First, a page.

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  • Barrique-fermented Chardonnay at Cantele

    This September, winemaker Gianni Cantele shared the photo below on Facebook.

    Those are French barriques, 225-liter oak casks, used for fermenting the winery’s flagship Teresa Manara Chardonnay. Check out the Facebook post where he also shared video of the wine as it begins to ferment.
    As Gianni explains, some of the barriques are new while some of them have already been used for two or three vintages.

    After fermentation is complete, he will blend the wine using all three “expressions” of the vintage — from new, 2-year, and 3-year casks.

    Continue reading Barrique-fermented Chardonnay at Cantele

  • Negroamaro: origin of the grape name

    A post from our American wine blogger Jeremy Parzen, author of DoBianchi.com.

    The “numerous synonyms” of Negroamaro, write the editors of Jancis Robinson’s excellent Wine Grapes (New York, HarperCollins, 2012), “suggest that Negroamaro is an old and historically widespread variety. Its etymology and origin are disputed: some authors suggest a simple etymology from negro (‘black’) and amaro (‘bitter’), while others supposed a Greek etymology and origin from mavro (‘black’), despite the redundancy of ‘black black’, referring to the historical links between Puglia and Greece. Since Negroamaro’s DNA shows no relation to modern Greek varieties, the ‘black-bitter hypothesis’ seems more logical. In addition, a variety named Negro Dolce (‘black sweet’) is documented in Salento in the nineteenth century, probably to distinguish it from the better amaro one.”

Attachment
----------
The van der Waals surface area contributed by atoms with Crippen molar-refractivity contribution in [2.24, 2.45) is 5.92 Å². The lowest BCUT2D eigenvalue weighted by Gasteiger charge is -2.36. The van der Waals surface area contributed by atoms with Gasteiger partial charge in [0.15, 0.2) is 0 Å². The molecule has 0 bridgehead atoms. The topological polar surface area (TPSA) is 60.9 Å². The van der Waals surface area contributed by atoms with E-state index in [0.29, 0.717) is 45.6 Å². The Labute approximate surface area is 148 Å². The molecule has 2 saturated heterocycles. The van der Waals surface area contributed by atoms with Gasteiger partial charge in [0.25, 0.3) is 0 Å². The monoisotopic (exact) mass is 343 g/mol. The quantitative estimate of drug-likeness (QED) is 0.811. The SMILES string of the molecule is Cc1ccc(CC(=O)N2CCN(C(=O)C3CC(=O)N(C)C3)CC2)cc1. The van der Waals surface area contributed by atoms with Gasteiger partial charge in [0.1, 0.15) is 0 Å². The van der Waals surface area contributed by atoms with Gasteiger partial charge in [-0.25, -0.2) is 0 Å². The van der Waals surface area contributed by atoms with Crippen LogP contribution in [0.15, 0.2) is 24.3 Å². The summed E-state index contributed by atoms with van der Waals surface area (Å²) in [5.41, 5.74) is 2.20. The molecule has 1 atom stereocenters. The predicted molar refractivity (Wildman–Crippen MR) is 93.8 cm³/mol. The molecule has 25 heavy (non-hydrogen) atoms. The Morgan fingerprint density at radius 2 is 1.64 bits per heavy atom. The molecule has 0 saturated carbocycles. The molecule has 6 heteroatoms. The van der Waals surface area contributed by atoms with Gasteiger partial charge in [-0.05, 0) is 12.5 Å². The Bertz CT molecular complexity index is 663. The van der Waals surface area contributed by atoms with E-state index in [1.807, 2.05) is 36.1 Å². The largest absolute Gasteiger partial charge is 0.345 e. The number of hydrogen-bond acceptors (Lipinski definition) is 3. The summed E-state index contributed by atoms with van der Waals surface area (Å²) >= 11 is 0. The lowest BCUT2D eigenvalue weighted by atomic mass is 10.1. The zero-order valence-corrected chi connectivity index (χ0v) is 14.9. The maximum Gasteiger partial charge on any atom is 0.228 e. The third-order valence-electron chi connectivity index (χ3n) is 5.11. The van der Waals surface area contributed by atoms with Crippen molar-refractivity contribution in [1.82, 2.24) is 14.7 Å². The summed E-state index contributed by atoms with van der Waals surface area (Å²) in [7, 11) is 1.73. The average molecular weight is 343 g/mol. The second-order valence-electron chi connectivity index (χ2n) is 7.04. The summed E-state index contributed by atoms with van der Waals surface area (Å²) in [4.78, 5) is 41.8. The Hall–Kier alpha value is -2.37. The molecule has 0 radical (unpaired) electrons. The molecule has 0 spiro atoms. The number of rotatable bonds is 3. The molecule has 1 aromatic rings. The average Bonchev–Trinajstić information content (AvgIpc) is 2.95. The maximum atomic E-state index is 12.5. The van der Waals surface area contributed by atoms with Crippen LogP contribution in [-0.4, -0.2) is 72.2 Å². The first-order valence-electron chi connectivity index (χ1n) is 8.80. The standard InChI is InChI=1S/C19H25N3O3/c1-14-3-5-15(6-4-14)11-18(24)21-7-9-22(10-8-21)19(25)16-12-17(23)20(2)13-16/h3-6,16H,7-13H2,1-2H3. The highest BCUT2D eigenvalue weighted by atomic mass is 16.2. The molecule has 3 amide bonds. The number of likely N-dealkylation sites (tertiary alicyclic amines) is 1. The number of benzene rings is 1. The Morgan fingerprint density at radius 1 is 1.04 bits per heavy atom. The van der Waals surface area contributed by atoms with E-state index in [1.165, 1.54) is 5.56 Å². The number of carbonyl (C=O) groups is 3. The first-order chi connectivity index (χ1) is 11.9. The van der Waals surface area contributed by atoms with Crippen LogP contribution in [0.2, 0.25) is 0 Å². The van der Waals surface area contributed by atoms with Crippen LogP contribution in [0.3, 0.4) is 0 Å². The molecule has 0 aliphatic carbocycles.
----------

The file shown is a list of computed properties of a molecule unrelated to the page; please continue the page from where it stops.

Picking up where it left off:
As a philologist, I might tweak their speculation that the “black-bitter hypothesis’ seems more logical.” After all, etymology is rarely logical however plausible. In other words, word origins seldom align as neatly as the human mind and heart would like.
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  • Augusto Cantele, Pugliese wine pioneer

    The story of Cantele founder Giovanni Battista Cantele’s “reverse” post-war immigration has been told many times.

    In an era when most southern Italians were heading north to find work in the factories of Milan and Turin, Giovanni Battista headed from Imola in Romagna to Lecce in Puglia. He had traveled there many times to broker the sale of grapes to be sent to the north. And while many of his contemporaries continued to operate in the north, traveling south as necessary, Giovanni Battista set up shop in Lecce where he worked directly with growers whose grapes were used to obtain darker color and higher alcohol levels in the cooler climate of the north, where — in a time before climate change — winemakers struggled to quench the thirst of Italy’s emerging middle class.
    Continue reading Augusto Cantele, Pugliese wine pioneer